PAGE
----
Computing Now Call for Participation and Submissions
Why publish on Computing Now?
Computing Now strives for timeliness. Its dynamic nature lets us publish information about the most recent innovations, news, events, and other topics of interest to the technical community with a short turnaround time. As an online entity, Computing Now is ideally suited for multimedia, podcasts, Web pages, and Web services, enabling a more dynamic and interactive user experience than print publications can provide.
What we're looking for
Computing Now invites original short manuscripts covering recent tech news and trends as well as monthly theme issues surveying topics of interest to the technical community.
Original manuscripts usually cover recent, newsworthy technical achievements that have not yet been published in technical publications. Articles published in Computing Now are archived on the site and may also appear in a related print magazine or other publication. We are working toward archiving Computing Now content in the IEEE Computer Society Digital Library (CSDL) along with the other IEEE CS publications. Computing Now editors informally review submitted manuscripts for content. Manuscripts typically resemble magazine content in style, but are even more contemporary in nature.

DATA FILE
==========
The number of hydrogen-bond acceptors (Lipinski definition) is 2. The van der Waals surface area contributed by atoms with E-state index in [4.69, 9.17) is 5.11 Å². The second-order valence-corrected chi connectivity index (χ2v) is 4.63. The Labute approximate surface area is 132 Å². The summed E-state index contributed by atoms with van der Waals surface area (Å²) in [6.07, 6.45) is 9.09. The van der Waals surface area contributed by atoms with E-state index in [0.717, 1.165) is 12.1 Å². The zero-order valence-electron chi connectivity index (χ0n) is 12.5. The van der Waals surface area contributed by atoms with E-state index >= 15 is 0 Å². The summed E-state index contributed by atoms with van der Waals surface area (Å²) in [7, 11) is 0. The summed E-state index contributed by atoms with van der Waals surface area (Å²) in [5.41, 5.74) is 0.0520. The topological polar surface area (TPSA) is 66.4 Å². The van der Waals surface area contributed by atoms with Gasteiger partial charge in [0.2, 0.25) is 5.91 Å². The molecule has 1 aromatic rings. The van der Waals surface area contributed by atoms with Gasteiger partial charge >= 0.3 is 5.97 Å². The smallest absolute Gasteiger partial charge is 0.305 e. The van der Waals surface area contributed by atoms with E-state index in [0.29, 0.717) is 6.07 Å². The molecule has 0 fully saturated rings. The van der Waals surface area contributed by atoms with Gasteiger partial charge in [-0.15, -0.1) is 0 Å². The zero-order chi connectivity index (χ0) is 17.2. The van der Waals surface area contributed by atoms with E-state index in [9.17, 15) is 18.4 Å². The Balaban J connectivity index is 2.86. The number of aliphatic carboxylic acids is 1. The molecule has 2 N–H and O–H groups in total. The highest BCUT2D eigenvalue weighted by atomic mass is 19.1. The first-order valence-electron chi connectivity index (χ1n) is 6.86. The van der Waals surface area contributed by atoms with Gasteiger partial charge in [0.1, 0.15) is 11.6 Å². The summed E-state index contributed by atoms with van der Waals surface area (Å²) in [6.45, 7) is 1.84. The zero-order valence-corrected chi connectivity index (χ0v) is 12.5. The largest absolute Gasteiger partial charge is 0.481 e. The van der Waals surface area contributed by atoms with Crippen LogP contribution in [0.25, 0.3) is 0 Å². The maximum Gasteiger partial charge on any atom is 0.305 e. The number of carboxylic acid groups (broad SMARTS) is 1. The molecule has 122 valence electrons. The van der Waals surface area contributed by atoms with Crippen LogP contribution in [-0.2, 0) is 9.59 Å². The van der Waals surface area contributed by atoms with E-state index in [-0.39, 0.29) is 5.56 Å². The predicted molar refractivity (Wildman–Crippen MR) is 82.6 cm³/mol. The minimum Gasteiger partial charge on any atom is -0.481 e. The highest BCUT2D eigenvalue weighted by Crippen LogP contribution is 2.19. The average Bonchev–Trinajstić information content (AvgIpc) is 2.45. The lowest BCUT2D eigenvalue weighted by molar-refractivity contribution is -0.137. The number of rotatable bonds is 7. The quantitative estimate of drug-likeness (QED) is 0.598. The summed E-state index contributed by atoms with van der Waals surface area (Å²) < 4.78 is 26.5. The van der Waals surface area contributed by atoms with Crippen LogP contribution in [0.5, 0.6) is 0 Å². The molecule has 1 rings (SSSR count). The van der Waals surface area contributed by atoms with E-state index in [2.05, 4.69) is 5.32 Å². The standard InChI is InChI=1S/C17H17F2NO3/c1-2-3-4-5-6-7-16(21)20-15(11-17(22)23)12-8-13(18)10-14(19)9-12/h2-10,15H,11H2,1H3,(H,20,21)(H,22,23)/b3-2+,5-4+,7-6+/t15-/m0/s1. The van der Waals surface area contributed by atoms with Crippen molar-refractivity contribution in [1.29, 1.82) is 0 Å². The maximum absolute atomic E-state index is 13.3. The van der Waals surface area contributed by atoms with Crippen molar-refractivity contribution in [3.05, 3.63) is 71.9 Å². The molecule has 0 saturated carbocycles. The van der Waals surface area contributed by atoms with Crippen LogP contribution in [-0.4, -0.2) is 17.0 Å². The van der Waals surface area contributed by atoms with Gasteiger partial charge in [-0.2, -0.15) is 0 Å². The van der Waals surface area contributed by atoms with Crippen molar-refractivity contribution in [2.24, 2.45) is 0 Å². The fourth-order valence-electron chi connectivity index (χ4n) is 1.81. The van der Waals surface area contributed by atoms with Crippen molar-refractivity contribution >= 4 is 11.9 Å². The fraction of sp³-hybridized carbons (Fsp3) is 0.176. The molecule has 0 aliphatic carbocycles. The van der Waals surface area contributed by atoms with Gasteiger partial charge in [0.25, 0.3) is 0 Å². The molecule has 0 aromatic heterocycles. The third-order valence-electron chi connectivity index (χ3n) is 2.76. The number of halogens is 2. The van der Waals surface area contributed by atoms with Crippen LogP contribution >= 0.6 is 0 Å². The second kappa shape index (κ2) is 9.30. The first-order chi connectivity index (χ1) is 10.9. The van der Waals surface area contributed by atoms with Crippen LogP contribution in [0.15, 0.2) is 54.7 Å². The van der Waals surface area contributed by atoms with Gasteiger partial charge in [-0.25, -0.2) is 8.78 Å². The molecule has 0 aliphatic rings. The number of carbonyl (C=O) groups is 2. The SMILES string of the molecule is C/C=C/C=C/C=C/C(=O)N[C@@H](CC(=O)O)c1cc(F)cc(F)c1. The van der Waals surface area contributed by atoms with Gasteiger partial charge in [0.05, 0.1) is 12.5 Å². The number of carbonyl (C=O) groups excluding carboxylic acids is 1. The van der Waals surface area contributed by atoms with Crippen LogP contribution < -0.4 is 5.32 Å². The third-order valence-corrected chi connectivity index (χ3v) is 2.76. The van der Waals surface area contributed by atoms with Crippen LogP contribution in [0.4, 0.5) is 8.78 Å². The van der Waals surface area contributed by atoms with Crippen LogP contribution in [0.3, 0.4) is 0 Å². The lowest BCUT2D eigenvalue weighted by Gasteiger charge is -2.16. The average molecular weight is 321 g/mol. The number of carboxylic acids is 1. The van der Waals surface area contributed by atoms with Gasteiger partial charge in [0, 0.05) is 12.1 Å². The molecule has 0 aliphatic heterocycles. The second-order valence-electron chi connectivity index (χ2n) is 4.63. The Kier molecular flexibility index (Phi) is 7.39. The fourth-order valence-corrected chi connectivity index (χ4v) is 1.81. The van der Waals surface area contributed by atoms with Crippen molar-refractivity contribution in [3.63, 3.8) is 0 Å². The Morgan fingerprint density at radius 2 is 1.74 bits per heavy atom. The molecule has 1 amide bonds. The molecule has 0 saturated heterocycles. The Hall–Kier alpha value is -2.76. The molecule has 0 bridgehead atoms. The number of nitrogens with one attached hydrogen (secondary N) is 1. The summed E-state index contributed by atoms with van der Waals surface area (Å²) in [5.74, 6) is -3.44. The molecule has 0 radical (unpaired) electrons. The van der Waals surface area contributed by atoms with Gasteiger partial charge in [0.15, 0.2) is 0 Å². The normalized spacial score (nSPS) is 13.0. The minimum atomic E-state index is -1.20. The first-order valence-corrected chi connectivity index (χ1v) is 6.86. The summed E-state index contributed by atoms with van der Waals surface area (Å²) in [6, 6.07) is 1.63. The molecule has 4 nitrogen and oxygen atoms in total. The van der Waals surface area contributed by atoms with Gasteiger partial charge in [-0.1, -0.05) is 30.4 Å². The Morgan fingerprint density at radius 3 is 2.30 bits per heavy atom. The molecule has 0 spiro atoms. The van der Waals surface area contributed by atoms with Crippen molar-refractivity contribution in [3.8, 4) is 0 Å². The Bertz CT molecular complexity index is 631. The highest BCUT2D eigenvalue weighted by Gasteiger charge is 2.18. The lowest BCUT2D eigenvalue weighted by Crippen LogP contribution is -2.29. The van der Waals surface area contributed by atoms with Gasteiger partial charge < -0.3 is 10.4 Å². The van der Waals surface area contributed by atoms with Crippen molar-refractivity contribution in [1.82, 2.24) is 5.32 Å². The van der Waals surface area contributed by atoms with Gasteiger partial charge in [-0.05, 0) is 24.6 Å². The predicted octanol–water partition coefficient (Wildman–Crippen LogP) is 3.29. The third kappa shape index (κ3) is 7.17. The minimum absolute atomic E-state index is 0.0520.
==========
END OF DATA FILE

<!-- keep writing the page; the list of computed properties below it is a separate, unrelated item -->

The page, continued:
IEEE Computer Society publications and Computing Now cover a broad spectrum of topics, including security and privacy, software, artificial intelligence, multimedia, and pervasive and ubiquitous computing (see a more comprehensive list of topics here). In addition, we encourage submissions on topics of interest that are not currently covered by a specific publication, such as
- cloud computing,
- green computing,
- social networking,
- mobile and embedded computing,
- scientific computing,
- financial computing (quantitative and high-throughput/algorithmic trading),
- video games,
- generative music,
- computing history (still interesting after all these years!),
and so on.
Monthly themes are short surveys of technical areas, accompanied by papers from IEEE CS publications. Themes are curated by guest editors and consist of a brief introduction (500 words maximum) on a topic of interest, along with a list of four to six papers or articles. These papers are freely accessible for two months; thereafter, the links change to pointers to the CSDL, where the papers are available for purchase.
Monthly themes may also include additional multimedia content (such as video or audio recordings by the guest editor); lists of related websites, research, projects, or papers; original, online-only columns written by the guest editor or invited experts on the topic; and/or short polls.
If you are interested in submitting a monthly theme and have an idea for additional content that's not mentioned here, please don't hesitate to suggest it.
Submission guidelinesDetailed submission guidelines can be found here.
— Dejan Milojicic, Editor in Chief, Computing Now.